30.  The Court reiterates that, as a general principle, the national authorities are best placed to assess the credibility of an individual, since it is they who have had an opportunity to see, hear and assess his or her demeanour (see, for example, F.G. v. Sweden, cited above, § 118) and that the burden of proof, as far as individual circumstances are concerned, should in principle lie with the applicant (see J.K. and Others v. Sweden, cited above, § 96). While the rules concerning the burden of proof should not render the applicant's rights under Article 3 of the Convention ineffective, and while it is frequently necessary to give asylum-seekers the benefit of the doubt when assessing the credibility of their statements (ibid., §§ 93, 97), the Court notes that the SEM and the Federal Administrative Court found that there were several discrepancies in the applicant's account, which also lacked substance and detail (see paragraphs 7-8 and 11-13 above). These discrepancies and credibility concerns related to core aspects of the applicant's submissions and her account as a whole (compare and contrast N. v. Finland, no. 38885/02, §§ 154-155, 26 July 2005). The domestic authorities' conclusion that the applicant was not wanted by the Chinese authorities is also supported by relevant international reports, which indicate that the Chinese authorities used exit controls for departing passengers at airports to prevent individuals wanted by the authorities from travelling abroad, if the authorities had not already refused them passports (see paragraphs 19 and 21 above).
31.  Having regard to the above, and reiterating that the Convention system is founded on the principle of subsidiarity, and that it is not the Court's task to substitute its own assessment of the facts for that of the domestic courts, which are, as a general principle, best placed to assess the evidence before them, the Court is satisfied that the assessment made by the domestic authorities was adequate and sufficiently reasoned. It endorses the assessment by the Swiss authorities that the applicant failed to substantiate that she would face a real risk of being subjected to treatment contrary to Article 3 of the Convention if forced to return to China (see, mutatis mutandis, R.H. v. Sweden, no. 4601/14, §§ 69-74, 10 September 2015, and H.N. v. Sweden, no. 30720/09, §§ 39-42, 15 May 2012).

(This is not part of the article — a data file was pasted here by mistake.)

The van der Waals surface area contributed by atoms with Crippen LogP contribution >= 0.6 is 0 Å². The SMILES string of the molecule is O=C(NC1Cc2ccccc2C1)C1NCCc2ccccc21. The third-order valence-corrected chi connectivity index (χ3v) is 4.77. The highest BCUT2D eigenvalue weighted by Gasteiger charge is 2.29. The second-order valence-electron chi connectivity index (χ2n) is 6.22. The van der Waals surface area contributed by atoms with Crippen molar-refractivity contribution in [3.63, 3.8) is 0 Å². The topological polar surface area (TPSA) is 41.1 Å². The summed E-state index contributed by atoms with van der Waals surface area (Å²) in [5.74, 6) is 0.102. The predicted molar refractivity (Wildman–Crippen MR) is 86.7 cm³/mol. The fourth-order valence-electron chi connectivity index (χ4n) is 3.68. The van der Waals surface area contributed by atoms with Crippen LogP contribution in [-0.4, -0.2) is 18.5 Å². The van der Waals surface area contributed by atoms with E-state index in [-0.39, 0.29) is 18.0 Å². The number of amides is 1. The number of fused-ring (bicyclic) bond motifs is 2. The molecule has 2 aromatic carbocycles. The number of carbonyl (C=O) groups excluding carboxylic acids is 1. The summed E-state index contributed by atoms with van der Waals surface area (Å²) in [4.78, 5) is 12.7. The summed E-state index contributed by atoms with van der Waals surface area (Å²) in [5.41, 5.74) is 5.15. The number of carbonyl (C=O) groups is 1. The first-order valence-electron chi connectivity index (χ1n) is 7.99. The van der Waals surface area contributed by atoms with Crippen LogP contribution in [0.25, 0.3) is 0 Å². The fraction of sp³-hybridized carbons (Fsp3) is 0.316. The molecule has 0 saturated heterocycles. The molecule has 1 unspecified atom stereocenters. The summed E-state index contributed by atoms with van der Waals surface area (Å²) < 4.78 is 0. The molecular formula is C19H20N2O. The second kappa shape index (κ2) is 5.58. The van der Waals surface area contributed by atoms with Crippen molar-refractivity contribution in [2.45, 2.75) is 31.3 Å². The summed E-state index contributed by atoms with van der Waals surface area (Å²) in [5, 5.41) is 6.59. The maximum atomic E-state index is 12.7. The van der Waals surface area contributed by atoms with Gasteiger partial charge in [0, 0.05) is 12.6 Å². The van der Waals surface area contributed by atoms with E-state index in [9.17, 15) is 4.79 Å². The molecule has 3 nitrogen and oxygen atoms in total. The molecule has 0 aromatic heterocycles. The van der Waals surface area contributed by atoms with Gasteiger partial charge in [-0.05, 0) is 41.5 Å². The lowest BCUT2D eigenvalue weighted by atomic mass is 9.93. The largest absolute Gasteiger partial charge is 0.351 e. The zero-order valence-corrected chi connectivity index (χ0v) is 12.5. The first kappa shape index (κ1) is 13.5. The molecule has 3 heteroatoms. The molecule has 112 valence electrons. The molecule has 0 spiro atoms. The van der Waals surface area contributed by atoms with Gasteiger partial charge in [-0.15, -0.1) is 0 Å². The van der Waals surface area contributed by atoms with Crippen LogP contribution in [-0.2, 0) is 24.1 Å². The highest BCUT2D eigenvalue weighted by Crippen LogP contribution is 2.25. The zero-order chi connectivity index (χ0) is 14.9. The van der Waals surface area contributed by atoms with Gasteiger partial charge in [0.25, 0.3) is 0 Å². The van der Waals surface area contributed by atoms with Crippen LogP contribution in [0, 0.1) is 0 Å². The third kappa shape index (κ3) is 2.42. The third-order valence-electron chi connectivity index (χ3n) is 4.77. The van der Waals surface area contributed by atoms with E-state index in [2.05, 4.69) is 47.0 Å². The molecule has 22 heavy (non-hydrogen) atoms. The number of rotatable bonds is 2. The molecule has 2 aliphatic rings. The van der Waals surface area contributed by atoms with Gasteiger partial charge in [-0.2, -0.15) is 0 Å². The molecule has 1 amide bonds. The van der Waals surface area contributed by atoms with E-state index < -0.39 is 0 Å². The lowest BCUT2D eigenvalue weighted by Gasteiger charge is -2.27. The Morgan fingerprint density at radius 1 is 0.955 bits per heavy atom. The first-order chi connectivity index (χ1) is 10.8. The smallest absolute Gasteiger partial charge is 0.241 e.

32.  Accordingly, this complaint is manifestly ill-founded and must be rejected in accordance with Article 35 §§ 3 (a) and 4 of the Convention.
B.  Article 6 of the Convention
33.  The applicant also complained, under Article 6 of the Convention, that the proceedings concerning her asylum application were not fair. In its relevant part, Article 6 of the Convention provides:
"1.  In the determination of his civil rights and obligations or of any criminal charge against him, everyone is entitled to a fair and public hearing within a reasonable time by an independent and impartial tribunal established by law ..."
34.  The Court reiterates its well-established, constant case-law that proceedings and decisions concerning the entry, stay and removal of aliens do not concern the determination of an applicant's civil rights or obligations or of a criminal charge against him or her within the meaning of Article 6 § 1 of the Convention (see Maaouia v. France [GC], no. 39652/98, § 40, ECHR 2000-X; Szabó v. Sweden (dec.), no. 8578/03, ECHR 2006-VIII; Tatar v. Switzerland, no. 65692/12, § 61, 14 April 2015; and A.A. v. Austria (dec.), no. 44944/15, § 19, 17 May 2016).
35.  Accordingly, the complaint under Article 6 must be rejected under Article 35 § 3 (a) and § 4 of the Convention for being incompatible ratione materiae with the provisions of the Convention.
36.  In view of the above, it is appropriate to discontinue the application of Rule 39 of the Rules of Court.


For these reasons, the Court, unanimously,
Declares the application inadmissible.
Done in English and notified in writing on 19 October 2017.
    Fatoş Aracı    Deputy Registrar
    Pere Pastor Vilanova    President


decisione CorteEDU intera
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Articolo: Art. 3 et 6 CEDH, art. 3 CEDH